Tony Johor Kaki Travels for Food · Heritage · Culture · Diplomacy

Cross Culture · Food · Research 🇸🇬 Tony Boey johorkaki@gmail

Num Banh Chok Wat BoTom · Sophath + Pho in Phnom Penh


Even though nowadays, finding places to eat is literally at our fingertips, I still get my greatest joy from eating by going out foraging blind. There's something about the joy of "ownself" discovery, of unexpected delights. That's how I stumbled upon Nom Banh Chok Wat BoTom.

Stall name: Sophath + Pho

Address: # 78 Street 07 Sangkat Chaktomok, 12207

Tel: 092 250 778

Hours: 7:00am - 8:00pm


Walking along Oknha Suor Srun Street (7) which runs parallel to Wat BoTom Park, I noticed a tiny noodle shop which was packed with young and elderly customers alike. There were even local three generation families eating inside.


The banner or signboard says Sophath + Pho but when I peeked at what people were eating, I noticed that everyone was having different forms of num banh chok. Yeah, now, I can recognise a num banh chok when I see one 😬

Despite the banner, the staff said they don't serve pho anymore as they are too busy. Locals know this shop as Num Banh Chok Wat BoTom because it is right beside Wat BoTom Park.


Not knowing how to order in Khmer, I simply pointed to another customer's bowl of reddish looking noodles. I was the only foreigner here and everyone was warm and friendly.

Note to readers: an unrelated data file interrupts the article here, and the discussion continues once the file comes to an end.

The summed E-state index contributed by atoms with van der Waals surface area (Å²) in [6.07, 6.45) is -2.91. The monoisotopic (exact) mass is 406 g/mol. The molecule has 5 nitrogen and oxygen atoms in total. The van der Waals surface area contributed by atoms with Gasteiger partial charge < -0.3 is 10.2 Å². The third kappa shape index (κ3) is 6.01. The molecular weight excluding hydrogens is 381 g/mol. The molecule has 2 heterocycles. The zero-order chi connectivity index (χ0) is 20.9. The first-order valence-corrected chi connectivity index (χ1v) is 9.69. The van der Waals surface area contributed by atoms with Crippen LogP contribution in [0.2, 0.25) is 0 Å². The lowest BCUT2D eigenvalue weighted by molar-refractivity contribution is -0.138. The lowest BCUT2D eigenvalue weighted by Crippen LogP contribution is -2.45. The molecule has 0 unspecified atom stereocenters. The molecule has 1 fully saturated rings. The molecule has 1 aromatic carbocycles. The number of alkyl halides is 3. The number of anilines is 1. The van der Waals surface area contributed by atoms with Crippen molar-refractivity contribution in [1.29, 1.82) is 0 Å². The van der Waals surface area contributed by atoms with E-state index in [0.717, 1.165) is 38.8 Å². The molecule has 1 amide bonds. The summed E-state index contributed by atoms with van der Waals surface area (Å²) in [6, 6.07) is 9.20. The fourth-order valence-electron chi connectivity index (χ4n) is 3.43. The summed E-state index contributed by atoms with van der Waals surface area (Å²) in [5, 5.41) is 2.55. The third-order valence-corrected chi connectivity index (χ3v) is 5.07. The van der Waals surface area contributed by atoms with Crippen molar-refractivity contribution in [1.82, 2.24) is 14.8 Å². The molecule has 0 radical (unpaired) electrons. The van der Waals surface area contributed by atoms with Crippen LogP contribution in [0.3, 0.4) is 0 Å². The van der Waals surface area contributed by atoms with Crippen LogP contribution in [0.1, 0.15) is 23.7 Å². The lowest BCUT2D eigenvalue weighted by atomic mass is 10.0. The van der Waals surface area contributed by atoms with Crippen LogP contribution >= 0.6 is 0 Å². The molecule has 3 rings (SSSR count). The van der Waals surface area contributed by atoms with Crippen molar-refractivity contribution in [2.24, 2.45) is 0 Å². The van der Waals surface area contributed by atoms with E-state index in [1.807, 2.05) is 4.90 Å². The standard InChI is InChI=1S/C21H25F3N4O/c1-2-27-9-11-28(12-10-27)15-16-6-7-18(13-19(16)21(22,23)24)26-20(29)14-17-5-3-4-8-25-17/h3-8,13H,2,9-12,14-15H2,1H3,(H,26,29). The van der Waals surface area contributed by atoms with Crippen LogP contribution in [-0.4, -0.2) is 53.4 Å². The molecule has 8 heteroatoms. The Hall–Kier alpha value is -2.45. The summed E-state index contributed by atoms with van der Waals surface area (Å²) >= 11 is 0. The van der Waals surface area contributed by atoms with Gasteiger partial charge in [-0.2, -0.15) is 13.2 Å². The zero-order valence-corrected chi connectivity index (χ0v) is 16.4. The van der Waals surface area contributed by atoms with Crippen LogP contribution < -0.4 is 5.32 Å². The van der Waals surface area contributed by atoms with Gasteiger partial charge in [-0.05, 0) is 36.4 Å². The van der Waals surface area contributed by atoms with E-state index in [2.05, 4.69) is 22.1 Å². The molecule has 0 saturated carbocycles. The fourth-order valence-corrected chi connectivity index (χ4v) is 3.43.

It's num banh chok samlor kari - julienned green papaya and banana flower with noodles topped with pieces of fried chicken and a piece of pork blood curd in a bowl of chicken curry. Price Riel 9000 which is about USD2.25.


The bowl of curry and noodles came with a generous tray of raw vegetables, herbs, leaves, flowers, chili pepper, lime and pickles. I won't pretend to know the names of all of them but I tried everything. There was nothing here that I didn't like.


The bright yellow sesbania flowers are my new love 😬 I unloaded all the sesbania flowers into my bowl 🤟


The chicken curry was savoury with a bit of sweetness, nuttiness and spice taste but not to the extent of coconut richness and sweetness, nor intensity of spice flavour and aromas of the Singapore / Malaysian varieties.


I like the putu mayam type of rice noodles the Cambodians use in num banh chok - the strands are softer, better in absorbing flavours, and sweeter on its own than Singapore bee hoon.


The pieces of fried chicken were on the dry and chewy side which is how people here prefer it. Despite its dry stiffness, the chicken meat still had chicken taste (because it was fresh free range chicken).

Minding blowing?

Yes...., but not really boomz.... like that lah. The Cambodian food I had so far don't produce that love at first bite reaction.

But, I fell firmly in love with this num banh chok as I chewed up the whole tray of greens, herbs and flowers like a happy hamster.


There's a lot of fibre, so it feels filling. I don't know the names of some of the raw vegetables but like their different crunchy, chewy textures, green tannic taste, and aromas. There's also this good feeling that it detoxifies, rebalances and heals my body. 

It'll be great if I can have this regularly in Singapore. (At the moment, I know of no place in Singapore that serves this or any Cambodian food yet.)

Written by Tony Boey on 13 July 2022

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